This is quite good fun - although the original post on Life, has a much nicer and more interesting sideshow, here. You can also get to it by clicking on each image above - this will take you to an explanation of each of the pictures. Can't see why they didn't give the original sideshow the embed option - but I guess its progress that they thought to give a blog version at all.
Advertising in the UK
If they had wrapped the whole thing into a discrete web widget with a couple of advertisements, front and back, then it would have been a better web 2.0 play.
On that score it's worth noting the news from the EJC, quoting a Reuters report, that UK online advertising has superseded the old offline versions for the first time.
"Spending on Internet advertising in Britain grew 4.6 percent in the first half of 2009, outperforming the wider ad sector, which slumped 17 percent, and making it the country's biggest ad medium ahead of TV. According to the biannual report from the Internet Advertising Bureau (IAB), ad spend on the Internet grew to GBP 1.75bn, with the medium accounting for 23.5 percent of all spend, ahead of television for the first time.
Guy Phillipson, chief executive of the IAB, told Reuters the jump ahead of TV as the leading medium had come earlier than he expected and that the growth boded well for the rest of the year.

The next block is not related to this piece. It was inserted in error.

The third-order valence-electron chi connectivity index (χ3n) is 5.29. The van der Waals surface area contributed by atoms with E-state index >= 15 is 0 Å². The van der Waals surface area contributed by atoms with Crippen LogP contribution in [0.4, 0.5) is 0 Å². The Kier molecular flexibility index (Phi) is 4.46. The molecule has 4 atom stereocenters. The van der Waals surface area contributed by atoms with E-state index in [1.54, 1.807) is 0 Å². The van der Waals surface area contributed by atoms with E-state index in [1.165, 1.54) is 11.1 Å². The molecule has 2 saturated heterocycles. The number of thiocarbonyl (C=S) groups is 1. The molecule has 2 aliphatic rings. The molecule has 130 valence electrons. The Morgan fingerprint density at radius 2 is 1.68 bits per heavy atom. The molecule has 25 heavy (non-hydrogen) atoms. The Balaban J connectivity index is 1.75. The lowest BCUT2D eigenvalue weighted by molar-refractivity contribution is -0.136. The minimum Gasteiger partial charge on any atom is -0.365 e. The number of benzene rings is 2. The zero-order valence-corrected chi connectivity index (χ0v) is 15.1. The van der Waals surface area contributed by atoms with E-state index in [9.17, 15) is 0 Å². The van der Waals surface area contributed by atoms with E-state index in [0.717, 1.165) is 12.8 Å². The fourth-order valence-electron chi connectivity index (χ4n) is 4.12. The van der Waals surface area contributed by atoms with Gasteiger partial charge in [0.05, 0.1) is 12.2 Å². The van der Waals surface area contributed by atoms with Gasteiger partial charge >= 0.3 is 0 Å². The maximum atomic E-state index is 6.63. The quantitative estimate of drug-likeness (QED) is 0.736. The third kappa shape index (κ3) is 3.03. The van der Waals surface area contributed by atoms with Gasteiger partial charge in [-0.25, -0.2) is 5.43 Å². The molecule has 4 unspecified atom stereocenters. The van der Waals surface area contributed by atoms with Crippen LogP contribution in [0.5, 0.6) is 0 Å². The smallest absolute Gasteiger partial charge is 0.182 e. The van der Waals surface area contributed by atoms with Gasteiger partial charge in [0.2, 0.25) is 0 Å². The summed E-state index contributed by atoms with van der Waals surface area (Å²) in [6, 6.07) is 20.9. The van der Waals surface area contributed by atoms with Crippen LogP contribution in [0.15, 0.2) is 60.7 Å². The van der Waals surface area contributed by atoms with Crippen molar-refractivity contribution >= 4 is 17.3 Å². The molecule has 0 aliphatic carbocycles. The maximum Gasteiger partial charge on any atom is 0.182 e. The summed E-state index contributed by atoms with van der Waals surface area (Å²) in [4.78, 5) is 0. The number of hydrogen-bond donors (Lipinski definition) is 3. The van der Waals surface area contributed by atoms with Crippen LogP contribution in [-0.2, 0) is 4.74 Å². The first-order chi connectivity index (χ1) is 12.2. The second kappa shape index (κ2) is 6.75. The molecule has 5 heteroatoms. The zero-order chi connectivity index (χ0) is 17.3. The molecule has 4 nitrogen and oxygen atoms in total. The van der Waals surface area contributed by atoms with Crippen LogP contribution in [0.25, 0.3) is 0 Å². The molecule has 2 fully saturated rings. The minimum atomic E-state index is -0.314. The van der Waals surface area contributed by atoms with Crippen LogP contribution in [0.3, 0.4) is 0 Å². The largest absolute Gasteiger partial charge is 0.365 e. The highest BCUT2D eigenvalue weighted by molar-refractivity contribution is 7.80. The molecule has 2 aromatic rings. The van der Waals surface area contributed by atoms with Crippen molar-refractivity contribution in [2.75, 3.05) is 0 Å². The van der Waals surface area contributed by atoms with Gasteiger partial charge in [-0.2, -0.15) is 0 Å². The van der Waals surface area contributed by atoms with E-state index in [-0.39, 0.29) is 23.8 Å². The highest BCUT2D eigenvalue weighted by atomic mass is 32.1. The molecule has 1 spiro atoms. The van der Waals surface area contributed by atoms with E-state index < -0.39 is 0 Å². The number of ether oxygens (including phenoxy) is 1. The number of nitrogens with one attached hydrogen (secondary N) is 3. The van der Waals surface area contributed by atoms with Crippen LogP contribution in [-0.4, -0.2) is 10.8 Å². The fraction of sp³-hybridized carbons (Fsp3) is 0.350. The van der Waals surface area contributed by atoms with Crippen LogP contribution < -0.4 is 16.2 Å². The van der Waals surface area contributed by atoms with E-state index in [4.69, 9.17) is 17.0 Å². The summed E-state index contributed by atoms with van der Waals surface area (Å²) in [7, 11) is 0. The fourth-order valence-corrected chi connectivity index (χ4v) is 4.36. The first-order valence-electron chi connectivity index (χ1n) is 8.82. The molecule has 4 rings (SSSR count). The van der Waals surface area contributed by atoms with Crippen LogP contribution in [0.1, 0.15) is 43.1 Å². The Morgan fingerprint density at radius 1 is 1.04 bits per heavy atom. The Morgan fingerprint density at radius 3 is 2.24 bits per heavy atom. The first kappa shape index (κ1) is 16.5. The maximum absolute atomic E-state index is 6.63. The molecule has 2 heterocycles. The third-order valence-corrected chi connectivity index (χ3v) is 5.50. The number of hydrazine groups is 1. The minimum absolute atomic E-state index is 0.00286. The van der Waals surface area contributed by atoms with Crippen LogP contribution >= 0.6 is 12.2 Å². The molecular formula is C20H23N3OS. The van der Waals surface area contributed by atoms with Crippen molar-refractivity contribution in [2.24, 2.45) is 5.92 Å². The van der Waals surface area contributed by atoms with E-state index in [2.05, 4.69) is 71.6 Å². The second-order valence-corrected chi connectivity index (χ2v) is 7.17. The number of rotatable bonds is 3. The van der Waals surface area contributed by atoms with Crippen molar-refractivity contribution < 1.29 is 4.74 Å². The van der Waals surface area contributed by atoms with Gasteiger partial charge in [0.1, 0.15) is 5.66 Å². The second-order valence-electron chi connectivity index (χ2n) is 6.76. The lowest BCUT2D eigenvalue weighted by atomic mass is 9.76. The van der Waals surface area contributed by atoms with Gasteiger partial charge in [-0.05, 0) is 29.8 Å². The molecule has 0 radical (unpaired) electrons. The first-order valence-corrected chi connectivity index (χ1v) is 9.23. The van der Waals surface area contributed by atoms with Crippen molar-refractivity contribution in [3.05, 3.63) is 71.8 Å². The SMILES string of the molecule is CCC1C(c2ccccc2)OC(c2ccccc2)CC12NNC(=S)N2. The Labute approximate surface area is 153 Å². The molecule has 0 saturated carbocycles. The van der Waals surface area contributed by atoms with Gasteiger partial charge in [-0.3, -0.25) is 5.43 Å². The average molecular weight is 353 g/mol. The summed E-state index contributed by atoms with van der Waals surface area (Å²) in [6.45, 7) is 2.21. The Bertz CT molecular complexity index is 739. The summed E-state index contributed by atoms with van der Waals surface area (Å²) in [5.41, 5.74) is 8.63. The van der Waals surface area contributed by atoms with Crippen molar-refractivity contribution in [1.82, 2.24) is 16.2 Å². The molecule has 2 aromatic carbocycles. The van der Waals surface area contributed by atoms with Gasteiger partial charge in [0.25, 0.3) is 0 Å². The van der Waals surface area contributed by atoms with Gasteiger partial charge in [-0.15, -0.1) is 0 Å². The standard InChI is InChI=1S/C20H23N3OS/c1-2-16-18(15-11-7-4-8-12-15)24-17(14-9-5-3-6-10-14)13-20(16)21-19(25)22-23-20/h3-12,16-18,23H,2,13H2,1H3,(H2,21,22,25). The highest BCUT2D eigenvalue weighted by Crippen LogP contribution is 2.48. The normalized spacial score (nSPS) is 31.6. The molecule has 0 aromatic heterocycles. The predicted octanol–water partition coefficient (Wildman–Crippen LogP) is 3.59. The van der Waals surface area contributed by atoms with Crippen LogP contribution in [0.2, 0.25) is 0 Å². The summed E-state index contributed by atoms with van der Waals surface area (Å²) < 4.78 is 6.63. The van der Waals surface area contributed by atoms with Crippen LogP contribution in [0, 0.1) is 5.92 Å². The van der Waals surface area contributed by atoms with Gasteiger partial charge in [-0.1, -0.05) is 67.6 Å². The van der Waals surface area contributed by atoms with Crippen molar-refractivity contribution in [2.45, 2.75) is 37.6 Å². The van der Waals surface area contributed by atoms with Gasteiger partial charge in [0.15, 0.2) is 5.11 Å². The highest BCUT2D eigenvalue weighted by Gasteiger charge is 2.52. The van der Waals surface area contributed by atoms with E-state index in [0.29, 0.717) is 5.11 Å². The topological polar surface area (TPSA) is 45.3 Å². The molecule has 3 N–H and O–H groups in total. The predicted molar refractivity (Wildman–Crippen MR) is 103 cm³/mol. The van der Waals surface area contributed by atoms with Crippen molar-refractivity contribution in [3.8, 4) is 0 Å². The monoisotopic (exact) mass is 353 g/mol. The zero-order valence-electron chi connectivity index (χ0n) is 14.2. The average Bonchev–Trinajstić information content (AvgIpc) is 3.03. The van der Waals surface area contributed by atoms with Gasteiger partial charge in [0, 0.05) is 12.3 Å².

He believes there will be some growth in 2010 for online advertising, and double digit percentage growth by 2011.
Online growth had slowed considerably compared with the 21 percent reported for the first half of 2008, but it still fared far better than television, print and radio, the report by PricewaterhouseCoopers and the World Advertising Research Centre said. "Perhaps surprisingly, a slowing economy has accelerated the migration to digital technology,"
Eva Berg-Winters of PWC said. "Hence the continuing shift from more traditional forms of advertising to online, which promises return on investment and measurability in a period of instability."
According to the report, the Internet accounted for 23.5 percent of all spend, compared with 18.7 percent in the first half of 2008. Television accounted for 21.9 percent, press display for 18.5 percent and direct mail for 11.5 percent. (Reuters)"